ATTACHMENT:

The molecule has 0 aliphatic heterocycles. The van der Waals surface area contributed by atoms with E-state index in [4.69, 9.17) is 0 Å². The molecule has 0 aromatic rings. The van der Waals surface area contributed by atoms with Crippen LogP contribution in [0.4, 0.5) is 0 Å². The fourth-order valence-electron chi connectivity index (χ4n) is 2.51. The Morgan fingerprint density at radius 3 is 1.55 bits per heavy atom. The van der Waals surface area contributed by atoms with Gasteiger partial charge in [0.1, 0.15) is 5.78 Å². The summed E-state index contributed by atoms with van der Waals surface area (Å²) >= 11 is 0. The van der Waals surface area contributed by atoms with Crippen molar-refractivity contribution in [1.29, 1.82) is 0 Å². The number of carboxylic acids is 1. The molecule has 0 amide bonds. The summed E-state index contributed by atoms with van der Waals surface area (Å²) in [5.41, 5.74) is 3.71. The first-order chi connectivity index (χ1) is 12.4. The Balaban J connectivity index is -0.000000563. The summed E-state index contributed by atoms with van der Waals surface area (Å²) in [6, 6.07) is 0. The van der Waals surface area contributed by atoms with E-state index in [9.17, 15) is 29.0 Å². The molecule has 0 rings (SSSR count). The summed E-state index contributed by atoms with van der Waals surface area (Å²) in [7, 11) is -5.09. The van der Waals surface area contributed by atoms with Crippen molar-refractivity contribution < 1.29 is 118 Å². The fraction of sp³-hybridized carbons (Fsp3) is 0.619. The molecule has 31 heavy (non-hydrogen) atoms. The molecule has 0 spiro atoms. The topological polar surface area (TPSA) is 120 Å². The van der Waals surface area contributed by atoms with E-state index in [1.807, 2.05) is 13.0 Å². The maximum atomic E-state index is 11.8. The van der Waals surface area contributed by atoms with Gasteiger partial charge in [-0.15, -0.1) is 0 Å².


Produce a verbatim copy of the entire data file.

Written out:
The molecule has 0 aliphatic heterocycles. The van der Waals surface area contributed by atoms with E-state index in [4.69, 9.17) is 0 Å². The molecule has 0 aromatic rings. The van der Waals surface area contributed by atoms with Crippen LogP contribution in [0.4, 0.5) is 0 Å². The fourth-order valence-electron chi connectivity index (χ4n) is 2.51. The Morgan fingerprint density at radius 3 is 1.55 bits per heavy atom. The van der Waals surface area contributed by atoms with Gasteiger partial charge in [0.1, 0.15) is 5.78 Å². The summed E-state index contributed by atoms with van der Waals surface area (Å²) >= 11 is 0. The van der Waals surface area contributed by atoms with Crippen molar-refractivity contribution in [1.29, 1.82) is 0 Å². The number of carboxylic acids is 1. The molecule has 0 amide bonds. The summed E-state index contributed by atoms with van der Waals surface area (Å²) in [5.41, 5.74) is 3.71. The first-order chi connectivity index (χ1) is 12.4. The Balaban J connectivity index is -0.000000563. The summed E-state index contributed by atoms with van der Waals surface area (Å²) in [6, 6.07) is 0. The van der Waals surface area contributed by atoms with E-state index in [9.17, 15) is 29.0 Å². The molecule has 0 rings (SSSR count). The summed E-state index contributed by atoms with van der Waals surface area (Å²) in [7, 11) is -5.09. The van der Waals surface area contributed by atoms with Crippen molar-refractivity contribution < 1.29 is 118 Å². The fraction of sp³-hybridized carbons (Fsp3) is 0.619. The molecule has 31 heavy (non-hydrogen) atoms. The molecule has 0 spiro atoms. The topological polar surface area (TPSA) is 120 Å². The van der Waals surface area contributed by atoms with E-state index in [1.807, 2.05) is 13.0 Å². The maximum atomic E-state index is 11.8. The van der Waals surface area contributed by atoms with Gasteiger partial charge in [-0.15, -0.1) is 0 Å².